Peter, the rock, was the author of this letter, which was distributed to groups of churches in what is now Turkey.  He was likely in Rome while he penned this letter while he was on a preaching trip.  It was most likely written during the reign of Nero.  The “fiery ordeal” which he was talking about is most likely a direct reference to the organized persecution of Christians under Nero’s rule.  During this persecution, Christians were regularly tortured in various ways.  One of the most horrific displays of this came through using Christians as street lights.  They would be tied to stakes and burned alive to provide light during the night time hours.  Amidst this, Peter encouraged fellow Christians to embrace the suffering we received with joy in glory it would bring God.
Understanding-What does it mean?                                                                                              
I hate to work out with weights.  There is nothing more loathsome in my opinion than standing in a room, repeatedly picking up something and putting it down again.  It is so, so, so, so, so boring.  Not to mention, it hurts and makes me sore.  Why people pay for a membership to go stand in a room with other stinky people and pick up things is beyond me.  But, I guess it may offer some type of motivation to not suffer this boredom by yourself.  

No matter how badly I hate this dumb ritual, I regularly find myself in my little garage gym, picking things up and putting them down again.  I do it because I have reconciled the fact that it is good for me to suffer in this way.  Suffering, in the form of exercise is nothing new to me.  I have long enjoyed the suffering of long distance running and cycling.  Knowing that each step, or pedal stroke, over a long haul makes me better and strengthens my heart, legs, lungs, and my mind.  My military friends refer to the willingness to accept impending doom as “Embracing the Suck.”

Throughout the first letter of Peter, he encourages us to embrace suffering with open arms.  In contrast to suffering for a better body, suffering for the sake of Christ yields an eternal reward.  The results of exercise are fleeting, especially when the Christmas baked goods enter the scene every December.  But suffering in the name of Christ always yields the everlasting glory.  So while we may never be burned for our belief in Christ, we may suffer in other ways.  We may be looked at as crazy, or silly, for believing in the message of the cross.  Which, in a world  overwhelmed with the need of acceptance, can be a weight that seems too much to bare.  

Hebrews 12:1-2 Therefore, since we have so great a cloud of witnesses surrounding us, let us also lay aside every encumbrance and the sin which so easily entangles us, and let us run with endurance the race that is set before us, fixing our eyes on Jesus, the [b]author and perfecter of faith, who for the joy set before Him endured the cross, despising the shame, and has sat down at the right hand of the throne of God.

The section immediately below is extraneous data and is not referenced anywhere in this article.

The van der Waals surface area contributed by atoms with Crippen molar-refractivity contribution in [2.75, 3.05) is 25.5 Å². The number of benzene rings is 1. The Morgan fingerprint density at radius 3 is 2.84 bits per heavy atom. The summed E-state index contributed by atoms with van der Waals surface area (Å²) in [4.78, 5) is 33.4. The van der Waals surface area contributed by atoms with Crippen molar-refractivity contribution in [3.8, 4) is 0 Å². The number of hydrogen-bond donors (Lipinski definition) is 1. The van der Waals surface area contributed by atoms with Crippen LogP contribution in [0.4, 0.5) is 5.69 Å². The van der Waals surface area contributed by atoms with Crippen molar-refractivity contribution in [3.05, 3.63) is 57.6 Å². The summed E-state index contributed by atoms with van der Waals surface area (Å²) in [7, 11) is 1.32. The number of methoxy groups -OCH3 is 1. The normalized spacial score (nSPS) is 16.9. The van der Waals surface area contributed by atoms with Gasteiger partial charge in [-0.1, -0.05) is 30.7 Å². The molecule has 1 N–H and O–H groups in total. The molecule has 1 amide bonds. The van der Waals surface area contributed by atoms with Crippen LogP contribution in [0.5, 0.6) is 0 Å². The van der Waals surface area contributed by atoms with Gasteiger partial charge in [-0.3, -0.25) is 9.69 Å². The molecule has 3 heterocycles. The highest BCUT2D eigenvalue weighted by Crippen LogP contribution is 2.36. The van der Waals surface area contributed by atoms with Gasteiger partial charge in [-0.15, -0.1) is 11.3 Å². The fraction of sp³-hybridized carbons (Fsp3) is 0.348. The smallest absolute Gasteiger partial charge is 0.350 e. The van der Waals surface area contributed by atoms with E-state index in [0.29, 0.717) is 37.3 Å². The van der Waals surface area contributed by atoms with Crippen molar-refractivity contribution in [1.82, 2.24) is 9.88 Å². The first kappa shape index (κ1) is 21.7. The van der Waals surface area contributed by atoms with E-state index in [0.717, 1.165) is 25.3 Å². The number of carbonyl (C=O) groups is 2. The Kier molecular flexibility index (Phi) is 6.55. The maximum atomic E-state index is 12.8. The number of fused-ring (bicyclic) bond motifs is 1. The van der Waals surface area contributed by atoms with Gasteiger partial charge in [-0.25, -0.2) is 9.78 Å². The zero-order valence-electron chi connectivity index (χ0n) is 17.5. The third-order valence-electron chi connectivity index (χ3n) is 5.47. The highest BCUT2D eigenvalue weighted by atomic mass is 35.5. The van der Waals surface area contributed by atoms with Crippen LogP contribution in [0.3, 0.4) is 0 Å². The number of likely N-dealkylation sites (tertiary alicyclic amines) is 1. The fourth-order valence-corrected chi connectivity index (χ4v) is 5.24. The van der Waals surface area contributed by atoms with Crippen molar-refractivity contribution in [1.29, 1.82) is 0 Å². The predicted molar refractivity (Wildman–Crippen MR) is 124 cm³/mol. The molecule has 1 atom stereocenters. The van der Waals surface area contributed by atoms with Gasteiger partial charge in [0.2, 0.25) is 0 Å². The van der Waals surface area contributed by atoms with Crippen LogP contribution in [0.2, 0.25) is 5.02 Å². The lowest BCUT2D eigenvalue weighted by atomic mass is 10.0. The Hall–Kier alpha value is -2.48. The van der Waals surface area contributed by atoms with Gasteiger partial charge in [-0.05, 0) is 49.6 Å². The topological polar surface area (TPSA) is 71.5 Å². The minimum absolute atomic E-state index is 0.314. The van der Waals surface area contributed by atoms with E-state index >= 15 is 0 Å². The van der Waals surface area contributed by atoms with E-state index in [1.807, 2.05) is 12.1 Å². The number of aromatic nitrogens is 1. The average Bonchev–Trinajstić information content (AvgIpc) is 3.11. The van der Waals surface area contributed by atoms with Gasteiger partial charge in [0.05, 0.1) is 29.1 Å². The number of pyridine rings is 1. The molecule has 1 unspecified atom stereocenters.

Life Application  
Jesus, help me to never take my eyes off you.  Despite the suffering that we may encounter, give me strength to endure until the day I see you.  Help me to look past the things of this world, which can be so enticing, to see what I truly desire, which is to be complete in you. 

-Tyler Galloway



Psalm 48:1

Great is the Lord, and most worthy of praise,

Observation – What does it say?
The sons of Korah wrote this Psalm, this song, declaring God’s worthiness of praise, specifically for his protection of Jerusalem from their enemies.
Understanding – What does it mean?
God is worthy of our praise.
I find that if I’m not careful, it’s so easy to take all God’s blessings for granted. I wonder how many times God blesses us or answers our prayers and we find ourselves in the company of the 9 lepers.
Ten men with leprosy cried out to Jesus for help. Jesus told them to go show themselves to the priests and, as they went, they were cleansed of their leprosy. One of them noticed and came back to Jesus, praising God. Jesus responded…
Luke 17:17 “Were not all ten cleansed? Where are the other nine?”
God expects our praise. It’s what he deserves. For the way he always provides for all our needs, for the way he protects us and has blessed us to live in a time of peace, for the warm shower and the soft pillow, for salvation and his continual demonstrations of love for us, his forgiveness and continual presence with us, for hearing our prayers and giving us purpose, etc.
How often do I gloss over yesterday’s blessing to bring today’s request? God forgive me!
Life Application
Praise him! Come to him first with praise and thanksgiving, before presenting my requests.
I want to be obsessed with God, consumed with him and not just his gifts, in love with him and continually overflowing with praise. I may be the needy child, but I don’t want to be the needy, ungrateful child.
– Levi Thompson



Judges 17:6

“In those days Israel had no king; all the people did whatever seemed right in their own eyes.”

Observation-What does it say?

Israel has fallen away from God’s ways once again. They had no godly king or judge ruling over them. They should have turned to God, and proclaimed Him as their king. Instead, they let other people’s outside influences once again determine how they would act. They began creating idols and worshipping false gods. Ultimately the people “played God” and did whatever seemed right in their own eyes. 

Understanding-What does it mean?

We must put God on the throne as King of our lives in order to truly see what is right in this world.

Micah and the people of Israel are really acting no different than the people of this world today. They were surrounded by a society and world that tried to justify their sinful actions. They were more concerned with PLAYING CHURCH, rather than BEING THE CHURCH. Then to top it off, the people basically took the attitude of, “if it feels right, it must be right.” That is a very dangerous approach to take. They were putting themselves on the throne of judgement, determining what was right and wrong. By doing this, they were repeating the history of what happened to Adam and Eve in the Garden of Eden, and letting themselves be deceived by the enemy.